Under intense pressure to change course, US President George W. Bush rejected suggestions Iraq has fallen into civil war and vowed not to pull US troops out "until the mission is complete."
At the opening of a NATO summit on Tuesday, Bush also urged allies to increase their forces in Afghanistan in order to confront a strengthening Taliban insurgency.
On the eve of his visit to Jordan for meetings with Iraqi Prime Minister Nouri al-Maliki, Bush portrayed the battles in both Afghanistan and Iraq as central fronts in a war "against the extremists who desire safe havens and are willing to kill innocents anywhere to achieve their objectives."
The stakes in Iraq are huge for Bush. His war policies were repudiated in US midterm elections that handed control of the US Congress to Democrats. A bipartisan blue-ribbon panel is about to issue a report proposing changes in the administration's approach in Iraq. And al-Maliki's government itself sometimes seems to be at cross purposes with Washington.
Bush set the stage for the Jordan talks with a speech at the NATO summit here and at an earlier news conference in neighboring Estonia. Bush said he was flexible and eager to hear al-Maliki's ideas on how to ease the violence.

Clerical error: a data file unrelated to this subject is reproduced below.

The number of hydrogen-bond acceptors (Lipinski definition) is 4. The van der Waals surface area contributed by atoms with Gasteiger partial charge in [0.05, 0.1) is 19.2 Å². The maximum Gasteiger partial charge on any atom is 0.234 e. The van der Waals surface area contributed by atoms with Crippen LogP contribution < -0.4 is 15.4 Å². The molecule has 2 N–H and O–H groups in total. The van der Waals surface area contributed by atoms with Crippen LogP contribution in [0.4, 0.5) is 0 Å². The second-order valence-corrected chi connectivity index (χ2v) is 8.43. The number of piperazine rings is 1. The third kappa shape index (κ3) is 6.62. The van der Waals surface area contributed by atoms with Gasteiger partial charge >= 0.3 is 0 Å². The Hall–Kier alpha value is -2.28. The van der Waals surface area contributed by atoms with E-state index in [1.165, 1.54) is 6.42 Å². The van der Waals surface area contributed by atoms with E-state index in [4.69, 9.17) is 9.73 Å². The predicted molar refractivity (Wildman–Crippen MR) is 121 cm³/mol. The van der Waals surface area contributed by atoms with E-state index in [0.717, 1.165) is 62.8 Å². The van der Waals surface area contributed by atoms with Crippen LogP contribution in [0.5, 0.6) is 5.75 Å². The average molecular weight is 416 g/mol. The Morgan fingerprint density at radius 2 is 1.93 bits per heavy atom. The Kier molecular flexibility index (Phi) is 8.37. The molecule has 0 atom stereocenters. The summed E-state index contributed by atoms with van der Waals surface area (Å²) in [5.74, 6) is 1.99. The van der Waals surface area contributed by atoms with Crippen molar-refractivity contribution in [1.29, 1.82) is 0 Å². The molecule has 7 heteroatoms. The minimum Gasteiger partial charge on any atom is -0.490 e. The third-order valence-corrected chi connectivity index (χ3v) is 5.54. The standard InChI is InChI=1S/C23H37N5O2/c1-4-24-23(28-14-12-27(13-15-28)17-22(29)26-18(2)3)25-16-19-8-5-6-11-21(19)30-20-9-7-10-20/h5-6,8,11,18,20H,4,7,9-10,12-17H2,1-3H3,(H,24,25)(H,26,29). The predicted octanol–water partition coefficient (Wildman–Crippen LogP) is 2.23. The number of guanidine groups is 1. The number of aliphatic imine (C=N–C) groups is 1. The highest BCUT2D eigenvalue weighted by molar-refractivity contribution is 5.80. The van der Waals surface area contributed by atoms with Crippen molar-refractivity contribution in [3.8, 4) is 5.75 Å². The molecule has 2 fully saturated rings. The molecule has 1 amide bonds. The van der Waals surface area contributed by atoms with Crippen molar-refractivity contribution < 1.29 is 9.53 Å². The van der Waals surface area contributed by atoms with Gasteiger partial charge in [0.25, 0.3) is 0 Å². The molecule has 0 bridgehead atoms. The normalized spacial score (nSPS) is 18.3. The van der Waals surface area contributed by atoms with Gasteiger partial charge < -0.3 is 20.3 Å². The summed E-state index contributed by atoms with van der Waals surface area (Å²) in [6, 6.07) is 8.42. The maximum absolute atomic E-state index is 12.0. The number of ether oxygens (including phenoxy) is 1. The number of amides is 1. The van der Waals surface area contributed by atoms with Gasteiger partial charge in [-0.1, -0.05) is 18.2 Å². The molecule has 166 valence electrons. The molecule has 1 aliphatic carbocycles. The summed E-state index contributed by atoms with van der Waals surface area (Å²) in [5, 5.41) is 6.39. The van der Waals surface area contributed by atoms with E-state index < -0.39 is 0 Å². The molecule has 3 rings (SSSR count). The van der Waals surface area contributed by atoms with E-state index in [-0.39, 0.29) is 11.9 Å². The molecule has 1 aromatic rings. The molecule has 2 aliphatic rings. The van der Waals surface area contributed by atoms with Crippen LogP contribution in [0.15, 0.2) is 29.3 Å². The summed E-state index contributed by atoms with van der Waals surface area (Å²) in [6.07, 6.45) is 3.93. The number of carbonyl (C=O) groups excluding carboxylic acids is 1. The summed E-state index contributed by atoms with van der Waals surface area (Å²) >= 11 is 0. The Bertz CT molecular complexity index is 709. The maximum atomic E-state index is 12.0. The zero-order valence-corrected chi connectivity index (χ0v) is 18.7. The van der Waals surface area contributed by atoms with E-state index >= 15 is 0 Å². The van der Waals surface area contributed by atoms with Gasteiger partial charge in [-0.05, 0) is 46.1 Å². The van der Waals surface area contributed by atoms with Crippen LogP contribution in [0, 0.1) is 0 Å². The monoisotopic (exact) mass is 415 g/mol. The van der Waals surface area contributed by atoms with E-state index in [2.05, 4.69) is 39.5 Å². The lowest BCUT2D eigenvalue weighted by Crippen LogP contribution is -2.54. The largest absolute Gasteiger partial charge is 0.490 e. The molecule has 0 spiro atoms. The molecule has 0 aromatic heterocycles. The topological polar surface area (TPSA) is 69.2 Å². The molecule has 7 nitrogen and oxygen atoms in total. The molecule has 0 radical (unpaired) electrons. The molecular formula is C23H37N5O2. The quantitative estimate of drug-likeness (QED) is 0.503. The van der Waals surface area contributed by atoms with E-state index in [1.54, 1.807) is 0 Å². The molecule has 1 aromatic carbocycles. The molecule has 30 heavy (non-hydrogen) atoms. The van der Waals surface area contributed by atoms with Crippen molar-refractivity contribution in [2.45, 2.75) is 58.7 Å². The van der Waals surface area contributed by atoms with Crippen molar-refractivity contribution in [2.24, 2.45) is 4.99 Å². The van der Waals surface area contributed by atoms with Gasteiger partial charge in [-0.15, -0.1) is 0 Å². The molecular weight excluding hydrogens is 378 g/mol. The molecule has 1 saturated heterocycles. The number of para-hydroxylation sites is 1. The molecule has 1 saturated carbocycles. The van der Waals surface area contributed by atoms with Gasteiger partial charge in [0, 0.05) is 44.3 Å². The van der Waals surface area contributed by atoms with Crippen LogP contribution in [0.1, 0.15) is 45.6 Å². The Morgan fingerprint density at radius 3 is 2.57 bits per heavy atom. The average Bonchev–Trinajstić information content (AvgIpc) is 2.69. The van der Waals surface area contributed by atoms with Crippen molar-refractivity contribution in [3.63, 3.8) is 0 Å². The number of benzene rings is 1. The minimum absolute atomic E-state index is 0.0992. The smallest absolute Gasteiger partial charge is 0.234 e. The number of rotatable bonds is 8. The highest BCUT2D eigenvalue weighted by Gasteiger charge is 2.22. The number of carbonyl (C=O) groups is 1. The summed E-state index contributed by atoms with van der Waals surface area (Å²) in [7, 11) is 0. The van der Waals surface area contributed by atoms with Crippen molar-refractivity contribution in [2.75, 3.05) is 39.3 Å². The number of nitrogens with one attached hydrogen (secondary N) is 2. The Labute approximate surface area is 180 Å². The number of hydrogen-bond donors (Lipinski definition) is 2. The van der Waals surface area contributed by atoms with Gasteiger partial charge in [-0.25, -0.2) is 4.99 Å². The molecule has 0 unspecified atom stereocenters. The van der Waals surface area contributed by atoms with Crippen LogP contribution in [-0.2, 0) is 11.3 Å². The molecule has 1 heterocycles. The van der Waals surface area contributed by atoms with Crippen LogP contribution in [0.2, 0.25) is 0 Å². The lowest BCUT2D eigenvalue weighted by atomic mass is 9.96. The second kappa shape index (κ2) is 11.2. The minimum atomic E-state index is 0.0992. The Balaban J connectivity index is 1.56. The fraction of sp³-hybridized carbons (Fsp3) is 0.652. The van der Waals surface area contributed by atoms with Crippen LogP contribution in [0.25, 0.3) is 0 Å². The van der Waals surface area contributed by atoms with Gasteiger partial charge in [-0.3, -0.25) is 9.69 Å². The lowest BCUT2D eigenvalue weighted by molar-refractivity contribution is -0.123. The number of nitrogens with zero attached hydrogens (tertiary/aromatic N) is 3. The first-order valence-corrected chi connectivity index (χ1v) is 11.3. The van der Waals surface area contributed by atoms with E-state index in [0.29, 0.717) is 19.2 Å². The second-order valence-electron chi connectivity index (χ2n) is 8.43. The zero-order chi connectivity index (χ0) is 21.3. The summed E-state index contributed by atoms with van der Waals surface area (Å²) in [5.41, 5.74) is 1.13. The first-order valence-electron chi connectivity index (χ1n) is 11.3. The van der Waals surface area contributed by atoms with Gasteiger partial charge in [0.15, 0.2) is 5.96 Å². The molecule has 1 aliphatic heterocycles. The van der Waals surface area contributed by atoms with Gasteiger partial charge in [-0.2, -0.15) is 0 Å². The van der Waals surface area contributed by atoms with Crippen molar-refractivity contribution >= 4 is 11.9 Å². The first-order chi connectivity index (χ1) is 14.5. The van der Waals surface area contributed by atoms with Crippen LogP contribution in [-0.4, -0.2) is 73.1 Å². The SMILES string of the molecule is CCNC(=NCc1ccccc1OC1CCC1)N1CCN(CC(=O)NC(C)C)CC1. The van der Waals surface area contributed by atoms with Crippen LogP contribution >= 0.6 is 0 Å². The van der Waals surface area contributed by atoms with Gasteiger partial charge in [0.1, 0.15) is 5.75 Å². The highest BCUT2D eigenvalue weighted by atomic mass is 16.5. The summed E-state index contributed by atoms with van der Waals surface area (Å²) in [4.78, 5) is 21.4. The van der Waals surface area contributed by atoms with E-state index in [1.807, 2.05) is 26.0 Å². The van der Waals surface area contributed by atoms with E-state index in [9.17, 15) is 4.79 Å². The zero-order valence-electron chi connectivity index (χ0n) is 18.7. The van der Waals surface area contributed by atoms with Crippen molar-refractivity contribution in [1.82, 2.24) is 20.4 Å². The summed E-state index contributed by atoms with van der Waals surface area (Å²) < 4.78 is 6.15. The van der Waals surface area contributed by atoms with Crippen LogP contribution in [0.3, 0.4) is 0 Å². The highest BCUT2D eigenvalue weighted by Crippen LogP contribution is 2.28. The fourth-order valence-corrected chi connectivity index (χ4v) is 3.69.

"There's one thing I'm not going to do, I'm not going to pull our troops off the battlefield before the mission is complete," Bush declared in his speech.
There are about 140,000 US forces in Iraq.
Earlier, speaking with reporters in Tallinn during a joint news conference with Estonia's president, Bush would not debate whether Iraq had fallen into civil war and blamed the increasing bloodshed on a pattern of sectarian violence that he said was set in motion last winter by al-Qaeda followers.
"I'm going to bring this subject up, of course, with Prime Minister Maliki," Bush said.
"My questions to him will be: What do you need to do to succeed? What is your strategy in dealing with the sectarian violence?" he said.
Bush said he realized that "no question it's dangerous there, and violent. And the Maliki government is going to have to deal with that violence, and we want to help them do so."
Bush has been coming under increasing pressure to reach out more to other countries, particularly to Syria and Iran to help with a solution in Iraq.